Feeling inspired by Etgar Keret lately, so I wrote this. Thanks for reading!
I wasn’t sure what was happening. The tears didn’t feel natural; they were not the tears I had cried the day before, at least. Yesterday’s tears were shed so freely, so deep into the stacks that I might have been all alone, tucked between an odd alcove near a riot-proof window and a shelf of outdated psychology journals. Since picking up this work study job, I have learned all the best places to cry in the library, from the service elevator (only accessible by library staff), to the most secluded desk in the quiet study, my face pressed against the cold, scarred wood.
Today’s tears were reluctant tears, jammed up inside my eyes. As hesitant as they were to be born, that didn’t stop my body’s other functions from *wanting* them to surface. I parked the book cart outside a bathroom, relieved to find it empty. Standing with my nose pressed against the mirror, I tried my best to avoid scrutinizing what I saw, but my tired and slouched posture, the premature lining on my face that hadn’t been there when I left for college, the puffiness in my eyes, were enough to release the hot, painful tears from their prison.
I wrote this piece as a part of Write Now, a 48-hour flash fiction writing contest for University of Iowa Alumni, and was selected as a finalist. I hope you enjoy it.
My grandmother’s hands are veined tributaries of deep, blue memory, as warm as her famous Sunday dinner rolls, as even and steady as a taut clothesline. Whenever I visit, I make sure to hold them at least once, while we’re sharing a pot of tea, or during our afternoon walk, or when we’re cleaning the dishes.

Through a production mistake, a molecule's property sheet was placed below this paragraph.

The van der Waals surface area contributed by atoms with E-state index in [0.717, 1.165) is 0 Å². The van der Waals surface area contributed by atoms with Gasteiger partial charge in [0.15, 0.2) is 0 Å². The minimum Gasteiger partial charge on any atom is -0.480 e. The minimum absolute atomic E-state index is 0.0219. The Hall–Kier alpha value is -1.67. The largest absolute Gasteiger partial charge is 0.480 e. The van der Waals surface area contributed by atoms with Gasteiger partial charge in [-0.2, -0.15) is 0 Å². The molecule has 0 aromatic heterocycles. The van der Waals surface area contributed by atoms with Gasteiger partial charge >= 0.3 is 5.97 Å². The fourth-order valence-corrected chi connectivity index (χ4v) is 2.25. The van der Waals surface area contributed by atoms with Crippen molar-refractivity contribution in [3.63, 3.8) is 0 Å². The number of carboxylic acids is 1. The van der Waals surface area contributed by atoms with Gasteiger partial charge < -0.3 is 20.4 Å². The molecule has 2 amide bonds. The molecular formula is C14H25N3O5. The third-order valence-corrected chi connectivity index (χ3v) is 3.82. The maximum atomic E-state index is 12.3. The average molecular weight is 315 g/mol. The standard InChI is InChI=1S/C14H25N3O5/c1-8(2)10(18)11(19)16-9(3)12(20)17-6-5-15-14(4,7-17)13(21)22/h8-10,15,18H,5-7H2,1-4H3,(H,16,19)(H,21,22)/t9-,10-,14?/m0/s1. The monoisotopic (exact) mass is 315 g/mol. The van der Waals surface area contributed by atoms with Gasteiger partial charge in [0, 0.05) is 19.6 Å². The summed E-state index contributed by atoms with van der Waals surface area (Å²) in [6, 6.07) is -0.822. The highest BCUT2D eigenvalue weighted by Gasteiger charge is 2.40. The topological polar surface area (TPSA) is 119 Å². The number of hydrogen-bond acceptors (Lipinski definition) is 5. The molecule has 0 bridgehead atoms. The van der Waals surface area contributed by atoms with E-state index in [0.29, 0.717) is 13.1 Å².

That connection makes me feel safe; it always has, since I was a small girl, when she would run her hands across my back until I fell asleep. Now a woman myself, I nurture a longing for that connection again, to sleep away the world’s problems on her couch, wake to the small sounds of chores, the clink of plates stacking in the cabinet, the spray of an aerosol cleaner against a dusty surface.
Uncle Leroy’s bare arm was pressed against the vinyl seat cushion for so long that when he unstuck himself to stand and deliver Cousin Darryl’s eulogy, the creases that remained were shaped like the design on a fresh-opened pat of butter. But what could you expect, wearing a cutoff shirt to a funeral? We tried telling him each time we had one of these damn things (the number was getting up there now) that they were supposed to be places of respect, but he always responded that Cousin Darryl (or Sister Patricia or Grandma Diane or Toothless Jim, whoever might be sunnyside up in the casket that week) wouldn’t have gived one fuck what he wore. He had stumped us there, so we let him dress how he pleased.
Hell, he’d likely be laid to rest sleeveless—and soon, by the look of him—so we took the whole ordeal as a premeditated dress rehearsal. Today, for added style, he wrapped a tie around his neck (knotted that fucker, all right, just like you’d tie a noose) and let it hang between his apish tits like a pendulum counting down his final days. It featured a selection of music notes cascading out of a trumpet, overlaid on a pastel gradient. Nobody knew where the hell he got it, but there was something about how it clashed with the dirt and grease stains on the rest of him that made it work.
There were a great many things that triggered Tamal throughout the apartment that had once been theirs and was now just his. The dishes in the sink, unfinished bars of soap, the blender that had been left behind in the cupboard where small appliances were sent to die, the collection of condoms that had fallen between the bedpost and the wall. The list went on and on in his head, ad nauseam.